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For highlighting information about human rights violations suffered by 31 Burmese Migrant Workers who were working at Asahi Kosei(M) Sdn Bhd, in Charles Hector Blog, HR Defender, Charles Hector, has been sued for RM10 million by the said company.

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ALIRAN has up a fund so that concerned groups and persons can contribute to the legal cost and expenses incurred by Charles Hector, Human Rights Defender, in the legal suit initiated by Asahi Kosei (M) Sdn Bhd. A lot of financial support is needed and your immediate assistance is needed.

Payments can be made by bank transfer to:

Persatuan Aliran Kesedaran Negara
Bank account number:

107 246 109 510

Malayan Banking Berhad, Green Lane branch, Penang, Malaysia.

(If you are outside Malaysia, please include the “SWIFT” code for our bank: MBBEMYKL)

Please also email us at to indicate that it is a donation to Hector’s Legal Defence Fund.

Donations may also be made by cheque or bank draft made payable to Persatuan Aliran Kesedaran Negara. Mail your cheque/bank draft to us at 103, Medan Penaga, 11600 Jelutong, Penang, Malaysia, indicating clearly that it is a donation to the Hector Legal Defence Fund. []

Sunday, 20 February 2011

Syed Shahir :Discontinue Threats and Action Against Charles Hector...

Media Statement - 18/2/2011

The Union is appalled by the reaction of Asahi Kosei (M) Sdn.Bhd., a subsidiary of Asahi Kosei Japan Co. Ltd, in going after persons who highlighted the plight of Burmese migrant workers who work in the company’s factory. We call for the immediate withdrawal of the threat of a legal suit demanding RM10,000,000-00 from Mr. Charles Hector for highlighting worker rights and human rights violation that were happening to the said 31 workers.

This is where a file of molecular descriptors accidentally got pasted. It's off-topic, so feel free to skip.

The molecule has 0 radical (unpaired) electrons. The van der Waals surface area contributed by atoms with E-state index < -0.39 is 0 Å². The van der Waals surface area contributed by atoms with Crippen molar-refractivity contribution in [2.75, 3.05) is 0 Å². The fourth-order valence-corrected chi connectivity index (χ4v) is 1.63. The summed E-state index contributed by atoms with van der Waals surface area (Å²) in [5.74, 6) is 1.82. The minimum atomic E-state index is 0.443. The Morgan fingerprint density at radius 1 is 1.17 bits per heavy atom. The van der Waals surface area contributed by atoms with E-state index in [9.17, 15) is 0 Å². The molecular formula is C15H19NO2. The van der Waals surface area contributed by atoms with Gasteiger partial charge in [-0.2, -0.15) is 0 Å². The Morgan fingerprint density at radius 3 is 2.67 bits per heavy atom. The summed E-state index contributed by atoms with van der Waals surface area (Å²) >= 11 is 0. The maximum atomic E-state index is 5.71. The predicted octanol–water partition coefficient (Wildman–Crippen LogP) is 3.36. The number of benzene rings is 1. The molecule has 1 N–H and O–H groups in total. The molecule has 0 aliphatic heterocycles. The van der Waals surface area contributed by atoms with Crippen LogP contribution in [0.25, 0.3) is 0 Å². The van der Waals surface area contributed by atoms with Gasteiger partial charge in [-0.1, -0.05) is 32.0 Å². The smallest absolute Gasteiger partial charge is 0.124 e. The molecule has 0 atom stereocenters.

In response to legitimate grievances raised by the said workers, which included non payment of wages as agreed, wrongful imposition of a ‘fine’ for absence from work, and unlawful deductions from wages, the response was to use threats on these workers, deprivation of electricity and other utensils at the living quarters of these workers, and the threat to terminate and even send them back to Burma. 

Now, the company seem to be denying all allegations, even to the extend of saying that these are not their workers, and that these were not workers under the ‘direct payroll’ of Asahi Kosei (M) Sdn. Bhd. They allege that all the affected workers were supplied by an outsourcing agent, and in short, they seem to say that they are not responsible for these workers or what happened to them.

It is our position that all workers working at any factory and/or workplace must be directly employed by the said company operating the said factory. It matters not how you got your workers, but the moment they do start working they become your workers, and the employer, in this case Asahi Kosei (M) Sdn. Bhd., is fully responsible for these workers. The company should pay salary directly to the worker, and ensure that all workers working for them enjoy all rights, benefits and other entitlements due to workers under the employer-worker agreements, collective bargain agreements covering the said factory, and existing rights guaranteed under the Malaysian law to workers. 

Workers working in a factory should also have the right to join the said factory’s in house union, and also regional/state/national unions covering the sector in which the factory operations come under.

It is very wrong, and certainly anti-worker anti-trade union if employers can shirk responsibilities justly owed by the said employer, by stating that these migrant workers were not under the direct payroll of the company, but under the employ of some other person and/or company. 

Workers working at any particular factory should all be paid directly by the said company, and not through any other third party. All workers who work in a particular factory should be accorded equal treatment, and that includes equal pay for equal work, and also equal entitlement of rights.